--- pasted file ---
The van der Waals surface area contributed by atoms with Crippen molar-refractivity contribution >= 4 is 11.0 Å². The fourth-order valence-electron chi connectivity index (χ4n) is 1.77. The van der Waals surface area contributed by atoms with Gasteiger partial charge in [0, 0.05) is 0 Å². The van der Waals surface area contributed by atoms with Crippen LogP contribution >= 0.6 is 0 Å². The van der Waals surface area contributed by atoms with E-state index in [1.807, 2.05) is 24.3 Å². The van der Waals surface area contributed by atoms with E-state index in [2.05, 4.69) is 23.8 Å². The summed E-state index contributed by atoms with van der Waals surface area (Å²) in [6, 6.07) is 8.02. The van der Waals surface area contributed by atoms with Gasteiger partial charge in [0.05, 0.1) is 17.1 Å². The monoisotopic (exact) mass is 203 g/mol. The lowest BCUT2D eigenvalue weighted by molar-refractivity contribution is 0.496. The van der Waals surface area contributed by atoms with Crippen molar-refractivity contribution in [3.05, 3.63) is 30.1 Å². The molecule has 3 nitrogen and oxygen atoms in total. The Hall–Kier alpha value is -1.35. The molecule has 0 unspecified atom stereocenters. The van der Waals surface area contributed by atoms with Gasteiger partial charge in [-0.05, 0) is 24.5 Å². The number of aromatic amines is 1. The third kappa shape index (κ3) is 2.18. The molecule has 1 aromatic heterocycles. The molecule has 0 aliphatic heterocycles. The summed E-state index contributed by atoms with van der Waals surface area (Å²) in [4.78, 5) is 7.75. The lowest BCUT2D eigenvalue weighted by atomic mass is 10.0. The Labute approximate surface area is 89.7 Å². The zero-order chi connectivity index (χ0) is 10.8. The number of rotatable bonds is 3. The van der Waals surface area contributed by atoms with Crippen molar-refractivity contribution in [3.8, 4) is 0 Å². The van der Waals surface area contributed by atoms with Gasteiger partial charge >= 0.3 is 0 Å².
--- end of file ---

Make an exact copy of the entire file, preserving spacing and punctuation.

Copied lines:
The van der Waals surface area contributed by atoms with Crippen molar-refractivity contribution >= 4 is 11.0 Å². The fourth-order valence-electron chi connectivity index (χ4n) is 1.77. The van der Waals surface area contributed by atoms with Gasteiger partial charge in [0, 0.05) is 0 Å². The van der Waals surface area contributed by atoms with Crippen LogP contribution >= 0.6 is 0 Å². The van der Waals surface area contributed by atoms with E-state index in [1.807, 2.05) is 24.3 Å². The van der Waals surface area contributed by atoms with E-state index in [2.05, 4.69) is 23.8 Å². The summed E-state index contributed by atoms with van der Waals surface area (Å²) in [6, 6.07) is 8.02. The van der Waals surface area contributed by atoms with Gasteiger partial charge in [0.05, 0.1) is 17.1 Å². The monoisotopic (exact) mass is 203 g/mol. The lowest BCUT2D eigenvalue weighted by molar-refractivity contribution is 0.496. The van der Waals surface area contributed by atoms with Crippen molar-refractivity contribution in [3.05, 3.63) is 30.1 Å². The molecule has 3 nitrogen and oxygen atoms in total. The Hall–Kier alpha value is -1.35. The molecule has 0 unspecified atom stereocenters. The van der Waals surface area contributed by atoms with Gasteiger partial charge in [-0.05, 0) is 24.5 Å². The number of aromatic amines is 1. The third kappa shape index (κ3) is 2.18. The molecule has 1 aromatic heterocycles. The molecule has 0 aliphatic heterocycles. The summed E-state index contributed by atoms with van der Waals surface area (Å²) in [4.78, 5) is 7.75. The lowest BCUT2D eigenvalue weighted by atomic mass is 10.0. The Labute approximate surface area is 89.7 Å². The zero-order chi connectivity index (χ0) is 10.8. The number of rotatable bonds is 3. The van der Waals surface area contributed by atoms with Crippen molar-refractivity contribution in [3.8, 4) is 0 Å². The van der Waals surface area contributed by atoms with Gasteiger partial charge >= 0.3 is 0 Å².